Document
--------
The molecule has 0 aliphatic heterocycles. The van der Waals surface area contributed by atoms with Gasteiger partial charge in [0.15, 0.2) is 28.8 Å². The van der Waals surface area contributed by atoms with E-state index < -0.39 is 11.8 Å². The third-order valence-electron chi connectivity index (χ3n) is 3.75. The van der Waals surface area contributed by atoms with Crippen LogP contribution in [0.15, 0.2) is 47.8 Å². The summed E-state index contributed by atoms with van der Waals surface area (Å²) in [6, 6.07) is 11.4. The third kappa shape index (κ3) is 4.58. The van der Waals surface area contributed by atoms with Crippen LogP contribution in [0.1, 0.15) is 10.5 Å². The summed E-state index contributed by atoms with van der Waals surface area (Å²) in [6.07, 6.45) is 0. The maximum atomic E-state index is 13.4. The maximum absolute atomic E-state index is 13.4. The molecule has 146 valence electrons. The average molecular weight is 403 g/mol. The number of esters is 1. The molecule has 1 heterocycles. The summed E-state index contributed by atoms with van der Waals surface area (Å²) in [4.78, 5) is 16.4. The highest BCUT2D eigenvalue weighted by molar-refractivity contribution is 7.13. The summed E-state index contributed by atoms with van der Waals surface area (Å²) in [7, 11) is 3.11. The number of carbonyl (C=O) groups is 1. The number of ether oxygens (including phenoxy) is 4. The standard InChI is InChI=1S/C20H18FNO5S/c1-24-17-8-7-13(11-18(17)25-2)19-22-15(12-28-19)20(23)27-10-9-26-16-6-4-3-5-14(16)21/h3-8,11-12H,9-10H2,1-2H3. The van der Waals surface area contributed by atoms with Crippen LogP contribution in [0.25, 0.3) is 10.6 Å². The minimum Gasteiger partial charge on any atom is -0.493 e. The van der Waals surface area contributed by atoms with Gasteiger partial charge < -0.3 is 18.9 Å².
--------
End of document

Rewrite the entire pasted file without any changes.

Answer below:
The molecule has 0 aliphatic heterocycles. The van der Waals surface area contributed by atoms with Gasteiger partial charge in [0.15, 0.2) is 28.8 Å². The van der Waals surface area contributed by atoms with E-state index < -0.39 is 11.8 Å². The third-order valence-electron chi connectivity index (χ3n) is 3.75. The van der Waals surface area contributed by atoms with Crippen LogP contribution in [0.15, 0.2) is 47.8 Å². The summed E-state index contributed by atoms with van der Waals surface area (Å²) in [6, 6.07) is 11.4. The third kappa shape index (κ3) is 4.58. The van der Waals surface area contributed by atoms with Crippen LogP contribution in [0.1, 0.15) is 10.5 Å². The summed E-state index contributed by atoms with van der Waals surface area (Å²) in [6.07, 6.45) is 0. The maximum atomic E-state index is 13.4. The maximum absolute atomic E-state index is 13.4. The molecule has 146 valence electrons. The average molecular weight is 403 g/mol. The number of esters is 1. The molecule has 1 heterocycles. The summed E-state index contributed by atoms with van der Waals surface area (Å²) in [4.78, 5) is 16.4. The highest BCUT2D eigenvalue weighted by molar-refractivity contribution is 7.13. The summed E-state index contributed by atoms with van der Waals surface area (Å²) in [7, 11) is 3.11. The number of carbonyl (C=O) groups is 1. The number of ether oxygens (including phenoxy) is 4. The standard InChI is InChI=1S/C20H18FNO5S/c1-24-17-8-7-13(11-18(17)25-2)19-22-15(12-28-19)20(23)27-10-9-26-16-6-4-3-5-14(16)21/h3-8,11-12H,9-10H2,1-2H3. The van der Waals surface area contributed by atoms with Crippen LogP contribution in [0.25, 0.3) is 10.6 Å². The minimum Gasteiger partial charge on any atom is -0.493 e. The van der Waals surface area contributed by atoms with Gasteiger partial charge < -0.3 is 18.9 Å².